Cori Close and Tara VanDerveer have a transparent view of Riverside City College regardless of not having set foot on campus. The extremely embellished Division I girls’s basketball coaches are keenly conscious of Riverside coach Alicia Berber’s authorized and administrative combat in opposition to gender inequity.
They’ve been career-long warriors on the entrance traces of the combat to implement Title IX, the 50-year-old federal regulation that prohibits discrimination based mostly on intercourse in education schemes and actions — together with athletics.
Close, 51, in her twelfth season as coach of No. 8-ranked UCLA, is president of the Women’s Basketball Coaches Assn. and is lively in lobbying Congress to extend funding for and enforcement of Title IX.
VanDerveer, 69, has coached No. 2-ranked Stanford to a few NCAA titles in 36 years and in 44 years at Division I has extra victories than another girls’s coach in historical past. When she attended highschool pre-Title IX, school-sponsored ladies’ basketball groups didn’t exist.
Both coaches mentioned they now not expertise the bullying and inequities that Berber alleges in her lawsuit. As elite Pac-12 Conference universities, UCLA and Stanford take pleasure in sources, amenities and administrative help far past the attain of junior faculties.
Still, these limitations shouldn’t excuse the bullying and intimidation Berber says she has skilled.
“The tone is set by the administration,” VanDerveer mentioned. “Does the school value gender equity? Its actions provide the answer.”
Close is appreciative of UCLA’s dedication to adhering to Title IX. Yet as a nationwide voice for girls’s sports activities, she acknowledges that the majority girls in sports activities aren’t handled as nicely.
“I try to live in this healthy tension of being really thankful for how far we’ve come while remaining a relentless fighter to move the needle,” Close mentioned. “I don’t care at what level, we still have some old-school mindsets about the difference between men and women, and opportunities.”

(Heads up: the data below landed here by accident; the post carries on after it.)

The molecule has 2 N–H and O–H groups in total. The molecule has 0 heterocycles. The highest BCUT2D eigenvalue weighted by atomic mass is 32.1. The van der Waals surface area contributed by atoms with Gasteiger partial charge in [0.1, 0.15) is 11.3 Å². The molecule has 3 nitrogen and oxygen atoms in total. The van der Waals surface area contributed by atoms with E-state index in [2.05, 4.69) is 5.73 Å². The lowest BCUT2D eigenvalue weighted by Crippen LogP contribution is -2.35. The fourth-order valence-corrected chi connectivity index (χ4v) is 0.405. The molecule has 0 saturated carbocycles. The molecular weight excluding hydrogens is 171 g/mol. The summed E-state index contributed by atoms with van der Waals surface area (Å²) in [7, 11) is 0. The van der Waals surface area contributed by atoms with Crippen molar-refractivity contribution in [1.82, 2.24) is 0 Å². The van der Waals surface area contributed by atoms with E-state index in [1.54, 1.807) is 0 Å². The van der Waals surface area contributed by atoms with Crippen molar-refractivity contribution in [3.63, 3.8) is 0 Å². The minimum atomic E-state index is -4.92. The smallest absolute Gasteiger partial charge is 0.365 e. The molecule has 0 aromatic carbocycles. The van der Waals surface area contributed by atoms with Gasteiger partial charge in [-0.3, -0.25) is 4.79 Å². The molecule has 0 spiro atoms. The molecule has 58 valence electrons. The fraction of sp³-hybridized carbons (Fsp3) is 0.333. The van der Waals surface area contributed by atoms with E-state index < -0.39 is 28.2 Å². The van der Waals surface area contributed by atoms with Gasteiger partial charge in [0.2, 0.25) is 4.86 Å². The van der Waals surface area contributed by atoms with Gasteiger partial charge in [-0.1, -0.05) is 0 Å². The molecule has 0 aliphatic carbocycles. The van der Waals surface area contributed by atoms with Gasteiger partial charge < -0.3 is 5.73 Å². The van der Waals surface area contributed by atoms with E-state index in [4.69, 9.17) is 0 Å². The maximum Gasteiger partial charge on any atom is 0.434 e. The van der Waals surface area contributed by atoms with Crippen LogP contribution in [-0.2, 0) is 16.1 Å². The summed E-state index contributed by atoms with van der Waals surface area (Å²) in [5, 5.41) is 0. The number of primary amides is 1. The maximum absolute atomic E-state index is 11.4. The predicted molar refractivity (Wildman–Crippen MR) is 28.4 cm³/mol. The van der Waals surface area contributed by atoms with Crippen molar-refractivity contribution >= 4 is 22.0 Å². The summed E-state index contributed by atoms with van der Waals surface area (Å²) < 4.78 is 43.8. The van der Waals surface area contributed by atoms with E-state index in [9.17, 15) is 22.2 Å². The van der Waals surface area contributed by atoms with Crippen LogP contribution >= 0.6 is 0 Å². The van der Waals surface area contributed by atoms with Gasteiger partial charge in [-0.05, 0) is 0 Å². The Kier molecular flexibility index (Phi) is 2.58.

That Berber has the likes of Cheryl Miller and Ann Meyers Drysdale as vocal supporters pleases Close.
“I’m wildly grateful myself because we are walking on a trail that others blazed,” Close mentioned. “The great news is that women’s sports is not a charity case anymore. TV ratings are up, ticket sales are up, more and more corporations want to invest in women in sport.”
Maybe that message hasn’t trickled all the way down to some junior faculties, the place sources are scarce and attendance spotty.
“That’s where I love that we have each others’ backs,” Close mentioned. “It’s really hard, if I’m being candid, when you sort of have to fall on the sword. I look at people that have really fought for it, and even if they’ve won, they lost their jobs and no one wants to hire them again.
“So, it’s a vicious cycle. I don’t want to be known as a complaining feminist. I want to be known as a grateful fighter to move women’s issues forward, but in a balanced fashion. There’s a mistaken impression that when we fight to increase opportunities we are trying to change the slices of the pie. No, we are trying to expand the pie.”
For VanDerveer, studying of Berber’s plight — and combat — had her considering again to the arrival of Title IX in 1972. She shook her head and sighed with the conclusion that allegations comparable to Berber’s proceed.
“Title IX should be enforced, it’s a law, it’s very disappointing when it isn’t,” VanDerveer mentioned. “You’d hope school administrators would say, ‘We value women’s sports.’ Don’t these men have daughters, wives, mothers, grandmothers? Their actions send a message that they don’t value women and don’t respect women.”